I like dating older people. Back when I dated men, my boyfriends were often older than me by 4, 5, 6, sometimes 7 years. It’s not that they were better, more that they knew themselves better. They had experience. They knew what they liked and what they didn’t and sometimes they could see things I couldn’t – a mental or intellectual spark hovering between us like a firefly. They also didn’t mess about. They were frank about their feelings: I like you, I love you, let’s live together. There was rarely any drama or bullshit or games with older men because mostly they had no time for it. Being with an older man was like stepping off a merry-go-round and feeling the world slowly right itself.
Two days after our third date I text the Francophile asking when she’s free. I’m planning to take her to the darkest, booziest, filthiest bar I know, where the seats are so tiny she’ll practically have to sit in my lap. It’s always rammed full of couples with hard liquor and hard ons. If we don’t kiss there we’re not kissing anywhere. Sadly, I never get the chance. After my text I wait an excruciating day and a half for her to reply that she doesn’t “know how [I] feel” but if we meet again it would only be “as friends.” “Again, I don’t know how you’re feeling but I thought I’d be upfront.” How am I feeling? Angry, frustrated, hurt, fed up, fucked off and furious. It’s not that she’s not interested. After all, there are lots of reasons why someone might change their mind. Maybe she’s dating someone else and it got serious. Maybe she’s not over her ex. Maybe she doesn’t know how I feel and so she’s mounting a pre-emptive strike. …
It’s funny how much scarier it feels to like someone when you’re older. When you’re young, liking someone is so easy. It’s a walk in the park or a sigh through the cherry blossoms. It’s not just keeping your heart open, ready and willing but actively thrusting it at people with glee – shoving it through letterboxes or chucking it at heads across a classroom. It’s scribbling someone’s name all over your textbook and dreams, not caring if you’ve accidentally grabbed the permanent marker. You’ve never been hurt, after all – what’s to say this isn’t permanent? But as you grow up you grow wary. You start scribbling names in washable ink, then pencil, then you stop writing them down all together. You weather so many cuts and bruises the chip on your shoulder gets bigger and bigger until your arm’s dangling from the socket on a couple of shaky tendons. You think twice about falling for someone in case you belly flop and make a fool of yourself.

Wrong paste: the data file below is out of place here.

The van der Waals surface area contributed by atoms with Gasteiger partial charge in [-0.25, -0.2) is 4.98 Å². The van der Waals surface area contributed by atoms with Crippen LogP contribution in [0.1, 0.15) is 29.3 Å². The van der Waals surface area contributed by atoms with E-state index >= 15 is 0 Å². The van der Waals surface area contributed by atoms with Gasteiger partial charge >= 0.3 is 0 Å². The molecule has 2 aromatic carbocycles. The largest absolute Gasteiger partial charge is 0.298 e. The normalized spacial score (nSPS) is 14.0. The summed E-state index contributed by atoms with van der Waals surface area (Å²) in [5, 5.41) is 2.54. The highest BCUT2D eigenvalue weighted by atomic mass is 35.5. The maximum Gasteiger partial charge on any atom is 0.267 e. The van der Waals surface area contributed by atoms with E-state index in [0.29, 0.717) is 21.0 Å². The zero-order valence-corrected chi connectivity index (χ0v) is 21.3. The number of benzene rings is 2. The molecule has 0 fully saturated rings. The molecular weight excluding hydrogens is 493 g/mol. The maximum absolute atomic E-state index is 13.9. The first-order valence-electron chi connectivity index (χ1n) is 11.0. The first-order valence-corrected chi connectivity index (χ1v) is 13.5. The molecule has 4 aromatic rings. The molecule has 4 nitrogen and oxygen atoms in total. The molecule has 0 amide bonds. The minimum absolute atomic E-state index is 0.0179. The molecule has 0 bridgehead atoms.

I like someone. I met her a few weeks ago on a dating app but I didn’t get excited then because I know how fickle these apps can be: here today, gone tomorrow – or tonight or this afternoon or sometimes even by mid-morning before you’ve had a chance to open the hobnobs. That’s the worst. Please, let me eat my hobnob before you reject me. But she persevered and I persevered and a few days later I’m having a glass of wine with her in the bar of a five star hotel. It’s her choice and a good one. The room is beautiful, all done up in grandeur like an old royal, but sexy too, like she’s got her stockings on show. There’s also something seductive about being in a hotel, as if at any moment we could finish our drinks and slip into a four-poster upstairs.
When do you know it’s time to go? When do you decide that this job or this partner or this home or this country or this version of life isn’t for you anymore? When do you say – enough? I have a low threshold for misery. I will walk away from a job or a relationship or a friendship that’s making me unhappy. No. Scrap that. I will run away. I won’t just throw in the towel, I’ll throw in the kettle and the 3-piece bathroom suite and the keys to the Ford Escort and the pension and I’ll leg it screaming blue bloody murder. But I’m not like most people. Most people are patient. Most people are triers. Most people work at things. They don’t give up or give in. They give it time. They give a shit. They cut their life some slack. Is that better? Maybe. Maybe not. Maybe sometimes.
Last week I had 2 dates. Two! I’m like the Hoff. I’m like the Heff. My pecs were positively quivering with anticipation. It feels good to get back into the swing of things. Sometimes when you’re busy, the search for love can get rudely shoved to the back of the queue. It’s time to shove it back up front again.
The other night I saw two women having a drink. They were sat outside at a picnic table, with fairy lights hanging from the trees above them. One of them – the one I could see – had a smile so broad I thought her cheeks would crack. Later they shared a kiss – one, two, five, a dozen – before slipping out hand in hand. I saw this and I was so envious. Not about the kiss – kisses are easy. It’s the love. I miss loving someone. I’m so full of love it leaks out of my toes and my ears. What a waste, to see it swilling down the drain like dirty bathwater. Seeing women together makes me ache and yearn and pine so hard I have to look away, like I’ve seen something terrible.